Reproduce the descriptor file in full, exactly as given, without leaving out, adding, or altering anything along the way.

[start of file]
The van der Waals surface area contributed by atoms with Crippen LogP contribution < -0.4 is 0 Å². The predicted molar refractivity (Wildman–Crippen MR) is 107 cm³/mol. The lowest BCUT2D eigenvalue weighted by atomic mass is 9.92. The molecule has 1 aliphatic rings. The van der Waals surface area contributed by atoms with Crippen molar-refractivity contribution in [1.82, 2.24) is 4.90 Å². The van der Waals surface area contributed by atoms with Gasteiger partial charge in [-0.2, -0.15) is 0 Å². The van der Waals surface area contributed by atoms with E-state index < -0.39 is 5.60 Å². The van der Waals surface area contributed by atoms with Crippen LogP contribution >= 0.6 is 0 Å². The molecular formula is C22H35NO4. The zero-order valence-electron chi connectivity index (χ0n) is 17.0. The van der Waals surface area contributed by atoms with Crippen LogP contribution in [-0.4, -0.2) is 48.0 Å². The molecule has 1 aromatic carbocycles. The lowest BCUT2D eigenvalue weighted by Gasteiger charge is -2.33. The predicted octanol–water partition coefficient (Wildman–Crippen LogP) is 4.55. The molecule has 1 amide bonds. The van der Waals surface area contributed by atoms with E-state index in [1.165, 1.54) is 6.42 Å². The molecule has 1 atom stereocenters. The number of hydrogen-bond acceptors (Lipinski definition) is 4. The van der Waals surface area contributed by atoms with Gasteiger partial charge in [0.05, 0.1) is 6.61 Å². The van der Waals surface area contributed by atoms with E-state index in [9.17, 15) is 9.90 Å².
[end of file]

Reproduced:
The van der Waals surface area contributed by atoms with Crippen LogP contribution < -0.4 is 0 Å². The predicted molar refractivity (Wildman–Crippen MR) is 107 cm³/mol. The lowest BCUT2D eigenvalue weighted by atomic mass is 9.92. The molecule has 1 aliphatic rings. The van der Waals surface area contributed by atoms with Crippen molar-refractivity contribution in [1.82, 2.24) is 4.90 Å². The van der Waals surface area contributed by atoms with Gasteiger partial charge in [-0.2, -0.15) is 0 Å². The van der Waals surface area contributed by atoms with E-state index < -0.39 is 5.60 Å². The van der Waals surface area contributed by atoms with Crippen LogP contribution >= 0.6 is 0 Å². The molecular formula is C22H35NO4. The zero-order valence-electron chi connectivity index (χ0n) is 17.0. The van der Waals surface area contributed by atoms with Crippen LogP contribution in [-0.4, -0.2) is 48.0 Å². The molecule has 1 aromatic carbocycles. The lowest BCUT2D eigenvalue weighted by Gasteiger charge is -2.33. The predicted octanol–water partition coefficient (Wildman–Crippen LogP) is 4.55. The molecule has 1 amide bonds. The van der Waals surface area contributed by atoms with E-state index in [1.165, 1.54) is 6.42 Å². The molecule has 1 atom stereocenters. The number of hydrogen-bond acceptors (Lipinski definition) is 4. The van der Waals surface area contributed by atoms with Gasteiger partial charge in [0.05, 0.1) is 6.61 Å². The van der Waals surface area contributed by atoms with E-state index in [9.17, 15) is 9.90 Å².